More than 40 percent of Canadian employers find it difficult to fill jobs, specifically for skilled trade labourers (electricians, welders, mechanics), sales representatives, and drivers, according to a new survey by the ManpowerGroup, a workforce solutions company. Engineers and technicians round out the top five hardest roles to fill.
While unemployment is the lowest its been in 40 years and the labour market is tightening, demand is outgrowing supply for mid-skilled positions that necessitate post-secondary training but not necessarily a full university degree.
According to the 2018 Talent Shortage Survey, which surveyed nearly 2,000 employers, 68 percent of companies are using learning platforms and development tools to increase the talent in their pools. Twenty-eight percent are altering their work models by offering perks such as flex time to attract and keep employees. Fifty-six percent of companies have widened their search criteria to include retirees, returning parents, and part-time workers.
The problems employers are encountering is a lack of applicants, lack of experience, and trying to find candidates with the right skills, whether it be cognitive, social, emotional or all of the above.
“We continue to see increasing demand for skilled workers across all sectors of the Canadian economy from trades and transport to sales,” explained Darlene Minitel, Country Manager ManpowerGroup Canada. “Today’s job seekers don’t always have the skills employers need. To solve our growing skills gap, we need to take a new approach. Employers need to buy skills in the short term, cultivate communities of talent by borrowing from external sources and help people with adjacent skills transition from one role to another. Above all, we need to build talent through upskilling and reskilling programs to develop a workforce with the skills companies and individuals need to succeed.”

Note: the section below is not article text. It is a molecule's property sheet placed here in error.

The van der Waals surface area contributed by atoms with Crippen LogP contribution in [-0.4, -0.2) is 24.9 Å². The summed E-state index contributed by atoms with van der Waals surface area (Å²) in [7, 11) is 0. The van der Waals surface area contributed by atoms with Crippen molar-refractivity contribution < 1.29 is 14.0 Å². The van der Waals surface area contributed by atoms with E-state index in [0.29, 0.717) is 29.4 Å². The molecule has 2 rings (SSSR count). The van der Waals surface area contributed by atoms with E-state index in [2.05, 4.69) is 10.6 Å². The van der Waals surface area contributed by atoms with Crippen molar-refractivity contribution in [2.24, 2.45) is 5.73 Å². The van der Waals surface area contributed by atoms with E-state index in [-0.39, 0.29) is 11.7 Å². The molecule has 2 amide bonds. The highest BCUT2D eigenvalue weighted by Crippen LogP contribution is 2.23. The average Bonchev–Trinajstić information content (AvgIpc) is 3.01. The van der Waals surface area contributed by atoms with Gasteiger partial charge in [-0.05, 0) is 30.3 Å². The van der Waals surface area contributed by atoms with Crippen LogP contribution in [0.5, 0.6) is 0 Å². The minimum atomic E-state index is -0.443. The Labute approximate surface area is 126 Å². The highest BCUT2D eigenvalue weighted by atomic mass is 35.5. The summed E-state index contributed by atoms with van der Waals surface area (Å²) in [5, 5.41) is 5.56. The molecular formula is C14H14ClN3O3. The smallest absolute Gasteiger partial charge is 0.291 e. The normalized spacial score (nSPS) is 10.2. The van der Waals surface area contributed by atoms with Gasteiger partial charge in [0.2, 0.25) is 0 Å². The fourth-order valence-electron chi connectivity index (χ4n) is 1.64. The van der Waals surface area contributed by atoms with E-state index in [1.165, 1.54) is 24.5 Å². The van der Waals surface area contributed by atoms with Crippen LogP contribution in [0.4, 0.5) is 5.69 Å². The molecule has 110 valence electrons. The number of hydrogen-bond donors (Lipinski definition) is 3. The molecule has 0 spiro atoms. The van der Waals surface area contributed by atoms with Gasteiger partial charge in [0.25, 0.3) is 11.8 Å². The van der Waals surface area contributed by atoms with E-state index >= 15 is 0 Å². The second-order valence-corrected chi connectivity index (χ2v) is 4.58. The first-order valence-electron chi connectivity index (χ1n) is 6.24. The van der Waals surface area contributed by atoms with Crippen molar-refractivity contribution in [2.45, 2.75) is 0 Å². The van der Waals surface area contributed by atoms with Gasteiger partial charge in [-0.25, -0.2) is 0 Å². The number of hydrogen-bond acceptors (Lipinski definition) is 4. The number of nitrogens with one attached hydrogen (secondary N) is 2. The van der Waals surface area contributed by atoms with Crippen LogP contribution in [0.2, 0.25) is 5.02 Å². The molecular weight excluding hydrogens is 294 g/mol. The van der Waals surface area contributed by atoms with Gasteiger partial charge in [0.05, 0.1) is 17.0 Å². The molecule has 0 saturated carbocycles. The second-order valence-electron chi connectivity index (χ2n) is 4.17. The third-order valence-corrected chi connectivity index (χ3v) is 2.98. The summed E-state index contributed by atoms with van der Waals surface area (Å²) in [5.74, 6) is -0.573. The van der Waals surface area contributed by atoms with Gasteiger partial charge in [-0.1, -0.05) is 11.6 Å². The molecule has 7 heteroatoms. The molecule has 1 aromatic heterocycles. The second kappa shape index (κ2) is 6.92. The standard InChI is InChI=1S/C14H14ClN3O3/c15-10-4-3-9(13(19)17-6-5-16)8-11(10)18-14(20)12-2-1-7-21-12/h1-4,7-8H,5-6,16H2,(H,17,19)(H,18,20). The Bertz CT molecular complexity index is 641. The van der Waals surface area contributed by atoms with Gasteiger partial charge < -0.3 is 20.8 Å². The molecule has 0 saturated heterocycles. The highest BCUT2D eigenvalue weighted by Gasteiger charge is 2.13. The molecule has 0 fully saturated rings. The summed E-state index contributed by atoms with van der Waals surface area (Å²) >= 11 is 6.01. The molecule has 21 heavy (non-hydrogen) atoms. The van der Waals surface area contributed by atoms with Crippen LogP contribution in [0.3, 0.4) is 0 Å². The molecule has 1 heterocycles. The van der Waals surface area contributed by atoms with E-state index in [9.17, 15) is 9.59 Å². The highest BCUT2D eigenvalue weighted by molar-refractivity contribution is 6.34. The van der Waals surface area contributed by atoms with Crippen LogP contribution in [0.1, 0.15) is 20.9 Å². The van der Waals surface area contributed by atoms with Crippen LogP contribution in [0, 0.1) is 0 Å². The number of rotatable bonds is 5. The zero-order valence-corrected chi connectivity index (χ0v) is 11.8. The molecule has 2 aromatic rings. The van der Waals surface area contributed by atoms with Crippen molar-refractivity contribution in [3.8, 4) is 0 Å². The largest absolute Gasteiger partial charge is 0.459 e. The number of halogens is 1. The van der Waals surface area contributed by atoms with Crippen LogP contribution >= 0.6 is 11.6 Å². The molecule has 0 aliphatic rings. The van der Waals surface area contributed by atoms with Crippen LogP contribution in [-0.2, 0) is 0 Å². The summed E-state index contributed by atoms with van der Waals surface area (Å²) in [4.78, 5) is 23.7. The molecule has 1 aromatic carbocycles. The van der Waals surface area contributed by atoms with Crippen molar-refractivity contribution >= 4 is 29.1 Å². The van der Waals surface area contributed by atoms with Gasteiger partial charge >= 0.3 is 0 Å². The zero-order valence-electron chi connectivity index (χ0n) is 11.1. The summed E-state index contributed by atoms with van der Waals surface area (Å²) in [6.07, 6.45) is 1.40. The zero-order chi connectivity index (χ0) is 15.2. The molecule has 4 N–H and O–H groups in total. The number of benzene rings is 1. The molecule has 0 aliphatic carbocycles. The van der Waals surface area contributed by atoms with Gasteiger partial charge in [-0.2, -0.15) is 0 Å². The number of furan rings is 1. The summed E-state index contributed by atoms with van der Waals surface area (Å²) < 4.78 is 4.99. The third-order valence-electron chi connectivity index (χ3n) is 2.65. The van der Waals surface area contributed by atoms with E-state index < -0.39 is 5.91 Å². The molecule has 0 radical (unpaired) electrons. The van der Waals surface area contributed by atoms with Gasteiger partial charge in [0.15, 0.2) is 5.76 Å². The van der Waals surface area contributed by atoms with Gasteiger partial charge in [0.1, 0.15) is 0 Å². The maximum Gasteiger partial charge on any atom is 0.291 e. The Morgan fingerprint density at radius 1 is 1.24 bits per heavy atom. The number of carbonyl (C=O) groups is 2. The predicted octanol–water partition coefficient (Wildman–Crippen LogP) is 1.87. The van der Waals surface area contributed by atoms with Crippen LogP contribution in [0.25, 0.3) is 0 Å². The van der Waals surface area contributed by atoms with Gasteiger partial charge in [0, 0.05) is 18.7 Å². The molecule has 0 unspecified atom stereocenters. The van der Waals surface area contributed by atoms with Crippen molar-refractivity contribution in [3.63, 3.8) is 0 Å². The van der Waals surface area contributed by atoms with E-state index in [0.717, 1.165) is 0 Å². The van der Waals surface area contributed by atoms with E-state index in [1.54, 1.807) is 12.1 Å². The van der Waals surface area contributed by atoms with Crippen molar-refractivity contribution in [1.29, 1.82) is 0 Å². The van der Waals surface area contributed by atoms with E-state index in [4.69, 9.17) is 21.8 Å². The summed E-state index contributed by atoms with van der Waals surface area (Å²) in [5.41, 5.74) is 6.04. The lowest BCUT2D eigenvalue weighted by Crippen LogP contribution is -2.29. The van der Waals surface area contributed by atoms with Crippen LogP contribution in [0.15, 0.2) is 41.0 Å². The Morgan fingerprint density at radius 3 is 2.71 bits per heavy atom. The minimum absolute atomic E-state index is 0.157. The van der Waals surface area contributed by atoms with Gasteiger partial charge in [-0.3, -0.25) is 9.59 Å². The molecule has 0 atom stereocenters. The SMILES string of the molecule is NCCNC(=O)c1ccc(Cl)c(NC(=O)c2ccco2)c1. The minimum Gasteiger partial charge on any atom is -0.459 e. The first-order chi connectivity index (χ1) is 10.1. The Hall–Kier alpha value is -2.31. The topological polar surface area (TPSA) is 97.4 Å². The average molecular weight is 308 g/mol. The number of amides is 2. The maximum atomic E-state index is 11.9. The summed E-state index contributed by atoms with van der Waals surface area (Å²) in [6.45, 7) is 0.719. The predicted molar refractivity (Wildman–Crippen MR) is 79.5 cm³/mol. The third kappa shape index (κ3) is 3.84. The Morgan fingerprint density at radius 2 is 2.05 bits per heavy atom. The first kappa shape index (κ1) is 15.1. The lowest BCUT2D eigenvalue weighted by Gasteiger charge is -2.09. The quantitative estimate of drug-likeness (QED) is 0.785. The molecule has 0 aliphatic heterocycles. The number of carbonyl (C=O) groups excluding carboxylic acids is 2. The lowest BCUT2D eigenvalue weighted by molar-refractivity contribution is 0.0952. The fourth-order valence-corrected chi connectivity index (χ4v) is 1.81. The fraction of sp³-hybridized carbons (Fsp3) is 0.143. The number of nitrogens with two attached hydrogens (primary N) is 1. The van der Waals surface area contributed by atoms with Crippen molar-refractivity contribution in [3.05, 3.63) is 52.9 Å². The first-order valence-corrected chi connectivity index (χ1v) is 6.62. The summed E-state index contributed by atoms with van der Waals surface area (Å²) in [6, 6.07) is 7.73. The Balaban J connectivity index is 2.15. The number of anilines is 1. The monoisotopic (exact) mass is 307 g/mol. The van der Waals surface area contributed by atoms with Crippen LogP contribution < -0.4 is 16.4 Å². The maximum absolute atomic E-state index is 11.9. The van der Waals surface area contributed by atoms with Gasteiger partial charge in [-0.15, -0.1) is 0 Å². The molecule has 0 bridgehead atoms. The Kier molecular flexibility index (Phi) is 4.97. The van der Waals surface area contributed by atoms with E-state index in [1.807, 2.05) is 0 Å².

The talent shortage is higher than it’s been in over a decade. To tackle this problem, ManpowerGroup recommends the 4 Bs: build, buy, borrow, and bridge.
First, invest in learning and development. This will produce more talent and “upskill the existing and potential workforce. Second, if in-house talent cannot fill immediate openings, look to the external labour market. Third, utilize part-time, freelance, contract, and temporary workers both inside and outside the company. Fourth, aid employees in shifting to new roles inside or outside the organization.
“A new talent landscape is emerging to meet the demands of the Skills Revolution,” according to the report. “Faced with a high-change environment driven by technology, companies must create a culture of learning and put people first by developing a workforce strategy that builds, buys, borrows and bridges. This is how we will solve talent shortages and enable individuals and organizations to reach their goal and realize their potential in the digital age.”